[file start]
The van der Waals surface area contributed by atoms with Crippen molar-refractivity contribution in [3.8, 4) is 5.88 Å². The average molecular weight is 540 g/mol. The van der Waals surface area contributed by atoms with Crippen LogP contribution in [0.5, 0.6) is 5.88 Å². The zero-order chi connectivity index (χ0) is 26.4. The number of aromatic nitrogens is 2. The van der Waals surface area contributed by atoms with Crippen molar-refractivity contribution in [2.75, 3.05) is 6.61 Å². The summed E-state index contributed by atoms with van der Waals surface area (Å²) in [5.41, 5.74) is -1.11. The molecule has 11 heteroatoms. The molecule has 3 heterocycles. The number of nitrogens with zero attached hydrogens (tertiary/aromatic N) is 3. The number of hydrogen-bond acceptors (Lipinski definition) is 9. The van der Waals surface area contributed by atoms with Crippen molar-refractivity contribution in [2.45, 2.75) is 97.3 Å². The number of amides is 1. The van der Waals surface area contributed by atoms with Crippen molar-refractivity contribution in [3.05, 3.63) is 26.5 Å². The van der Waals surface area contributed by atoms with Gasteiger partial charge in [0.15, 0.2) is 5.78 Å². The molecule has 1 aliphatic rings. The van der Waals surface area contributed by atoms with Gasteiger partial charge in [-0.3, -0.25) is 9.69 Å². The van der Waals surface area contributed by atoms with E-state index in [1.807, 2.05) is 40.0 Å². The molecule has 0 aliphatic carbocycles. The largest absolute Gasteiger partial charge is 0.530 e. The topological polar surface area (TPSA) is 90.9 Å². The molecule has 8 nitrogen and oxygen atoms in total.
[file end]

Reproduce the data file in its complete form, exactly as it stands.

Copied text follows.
The van der Waals surface area contributed by atoms with Crippen molar-refractivity contribution in [3.8, 4) is 5.88 Å². The average molecular weight is 540 g/mol. The van der Waals surface area contributed by atoms with Crippen LogP contribution in [0.5, 0.6) is 5.88 Å². The zero-order chi connectivity index (χ0) is 26.4. The number of aromatic nitrogens is 2. The van der Waals surface area contributed by atoms with Crippen molar-refractivity contribution in [2.75, 3.05) is 6.61 Å². The summed E-state index contributed by atoms with van der Waals surface area (Å²) in [5.41, 5.74) is -1.11. The molecule has 11 heteroatoms. The molecule has 3 heterocycles. The number of nitrogens with zero attached hydrogens (tertiary/aromatic N) is 3. The number of hydrogen-bond acceptors (Lipinski definition) is 9. The van der Waals surface area contributed by atoms with Crippen molar-refractivity contribution in [2.45, 2.75) is 97.3 Å². The number of amides is 1. The van der Waals surface area contributed by atoms with Crippen molar-refractivity contribution in [3.05, 3.63) is 26.5 Å². The van der Waals surface area contributed by atoms with Gasteiger partial charge in [0.15, 0.2) is 5.78 Å². The molecule has 1 aliphatic rings. The van der Waals surface area contributed by atoms with Gasteiger partial charge in [-0.3, -0.25) is 9.69 Å². The van der Waals surface area contributed by atoms with E-state index in [1.807, 2.05) is 40.0 Å². The molecule has 0 aliphatic carbocycles. The largest absolute Gasteiger partial charge is 0.530 e. The topological polar surface area (TPSA) is 90.9 Å². The molecule has 8 nitrogen and oxygen atoms in total.